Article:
For two days this week, the Painted Bride Art Center is hosting artist Raphael Xavier’s “No Bicycle Parking” photo exhibit, for which he has spent almost 13-years taking photos of abandoned bicycles in Philadelphia with a few in California, North Carolina and Canada.
Some of the 400+ photos of abandoned bikes – mostly shot at night – that Xavier has collected cover the walls of the Painted Bride exhibit space as a 20-minute mini documentary about Xavier’s work and experiences taking the photos projects on the wall.
Xavier is hoping to talk with people who visit the exhibit. For those who have had a bicycle – or parts of it – stolen, Xavier wants to ask how they felt then, how they feel now when they see these photos, if they left the bicycle remnants and why. He plans to then incorporate these personal stories into his upcoming book of photography, No Bicycle Parking.
Xavier, a performing artist, documentary maker and photographer, started this project as a young photographer in the ‘90s, looking for something that would make him stand out.
“I tried rocks and door knobs and trees, but they were all done before. Then I tried homeless people but it didn’t feel right,” he wrote for a poster explaining the exhibit.
Then he turned to abandoned bikes, and something clicked.
For the past 12 years, Xavier has made note of stripped and abandoned bicycles or parts of bicycles that he sees around the city. Then at night he’ll map out their locations and shoot anywhere from one to 10 in a session using a slow shutter speed, often capturing the movement of cars and light around the subjects. Part of the idea of taking the photos at night is that it ties into the idea that many bicycle thefts happen at night.
When Xavier first started, people would ask, with negative connotations, how he had so much time on his hands. People told him it was silly or that the idea didn’t make sense. He stuck with it and the questions shifted to how many bicycles he had photographed. Then the questions turned into excitement about the project.
“It’ll be 13 years in June, so this is not a silly little overnight thing,” Xavier said.
In that time he has occasionally photographed the same bicycle abandoned over the course of years. Some he photographs seasonally.
Xavier is starting to see a change though.
“Now they’re just disappearing,” he said. “Not only because the city’s removing them but because the thief is moving them.”
He suspects thieves steal part of a bicycle – the wheel or the frame – and that the same thieves or others are now starting to go back for what is left.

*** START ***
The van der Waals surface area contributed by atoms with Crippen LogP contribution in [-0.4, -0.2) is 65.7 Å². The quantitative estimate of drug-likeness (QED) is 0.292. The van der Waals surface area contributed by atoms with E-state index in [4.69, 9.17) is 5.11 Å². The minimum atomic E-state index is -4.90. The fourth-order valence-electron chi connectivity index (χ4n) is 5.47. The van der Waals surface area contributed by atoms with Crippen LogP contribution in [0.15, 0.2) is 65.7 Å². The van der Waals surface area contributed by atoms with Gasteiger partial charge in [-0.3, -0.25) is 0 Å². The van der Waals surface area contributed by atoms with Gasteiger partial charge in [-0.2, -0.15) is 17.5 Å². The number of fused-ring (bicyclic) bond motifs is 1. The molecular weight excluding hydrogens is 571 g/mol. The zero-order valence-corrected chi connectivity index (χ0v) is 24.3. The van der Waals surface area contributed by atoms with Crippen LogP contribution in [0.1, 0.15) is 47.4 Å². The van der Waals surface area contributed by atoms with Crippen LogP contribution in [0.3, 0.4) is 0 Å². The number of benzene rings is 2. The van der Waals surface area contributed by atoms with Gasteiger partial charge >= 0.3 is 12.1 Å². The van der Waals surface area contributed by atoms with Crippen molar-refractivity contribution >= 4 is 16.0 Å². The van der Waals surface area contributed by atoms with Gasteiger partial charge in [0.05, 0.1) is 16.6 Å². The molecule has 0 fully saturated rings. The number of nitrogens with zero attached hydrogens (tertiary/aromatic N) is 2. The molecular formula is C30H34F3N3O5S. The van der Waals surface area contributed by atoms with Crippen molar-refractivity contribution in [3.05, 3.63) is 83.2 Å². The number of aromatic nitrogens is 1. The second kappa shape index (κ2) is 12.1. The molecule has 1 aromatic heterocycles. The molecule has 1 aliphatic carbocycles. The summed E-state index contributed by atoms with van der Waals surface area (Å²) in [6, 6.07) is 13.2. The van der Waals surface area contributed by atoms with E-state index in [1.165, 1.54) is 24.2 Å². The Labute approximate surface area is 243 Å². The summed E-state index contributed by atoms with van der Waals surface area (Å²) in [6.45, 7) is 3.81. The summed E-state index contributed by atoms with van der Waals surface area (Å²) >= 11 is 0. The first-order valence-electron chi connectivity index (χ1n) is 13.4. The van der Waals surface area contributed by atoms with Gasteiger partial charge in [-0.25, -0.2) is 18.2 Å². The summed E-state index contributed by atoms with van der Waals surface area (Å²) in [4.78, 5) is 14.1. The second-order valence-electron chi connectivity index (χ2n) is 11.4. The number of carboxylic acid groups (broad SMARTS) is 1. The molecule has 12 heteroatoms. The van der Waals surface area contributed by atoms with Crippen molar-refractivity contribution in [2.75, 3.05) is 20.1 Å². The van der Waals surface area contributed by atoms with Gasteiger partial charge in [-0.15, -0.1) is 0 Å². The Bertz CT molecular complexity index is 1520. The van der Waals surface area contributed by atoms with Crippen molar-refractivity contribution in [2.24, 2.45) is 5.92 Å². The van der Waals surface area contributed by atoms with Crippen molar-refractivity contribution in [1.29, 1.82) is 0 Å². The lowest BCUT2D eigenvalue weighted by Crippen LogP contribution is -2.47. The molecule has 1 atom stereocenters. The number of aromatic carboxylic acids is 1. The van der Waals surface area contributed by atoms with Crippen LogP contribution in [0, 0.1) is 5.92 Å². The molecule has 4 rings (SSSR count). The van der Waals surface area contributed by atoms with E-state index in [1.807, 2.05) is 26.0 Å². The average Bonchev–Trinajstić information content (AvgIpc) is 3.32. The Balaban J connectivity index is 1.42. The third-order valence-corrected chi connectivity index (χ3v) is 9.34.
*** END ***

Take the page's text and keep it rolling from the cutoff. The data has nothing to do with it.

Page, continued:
Xavier has yet to get photos of anyone stealing a bicycle, but he says he would like to. He would not report the thief, he explained, but those photos would help tell a part of this story.
The stories of bicycles, stripped and abandoned, and of their owners is really what Xavier’s work shows.
After 12 years of doing this, he has a few stories of his own. Like how a couple of years ago – even after he had already been talking about bicycle theft for years – he lent a bicycle to a friend who only locked the front, quick-release wheel. It was daytime, and the bike was parked in front of The Wilma Theater, but when the friend returned only the front wheel was left.
Another time Xavier and a friend biked to 30th Street Station. His friend went inside the station leaving Xavier outside with the two bicycles. A couple police officers walked past Xavier and saw him sitting on the ground with the two bicycles. The police spotted two cut bike locks nearby and were soon asking if Xavier had stolen the bikes. The situation escalated to the point that Xavier said he was nearly arrested. Photos of that incident and some video footage he managed to capture are incorporated in the 20-minute documentary showing as part of the “No Bicycle Parking” exhibit.
Xavier said he would love to complete and publish his No Bicycle Parking book of photography and bike owner stories by the end of the year, but that he probably won’t stop taking these photos once the book is out.
“I can’t stop now,” he said. “It’s addictive. Even if I wanted to stop, I can’t.
The exhibit is open to the public from 12 p.m. to 8 p.m. on Thursday, March 21 and Friday, March 22. The opening reception is scheduled from 4 p.m. to 8 p.m., Thursday, March 21.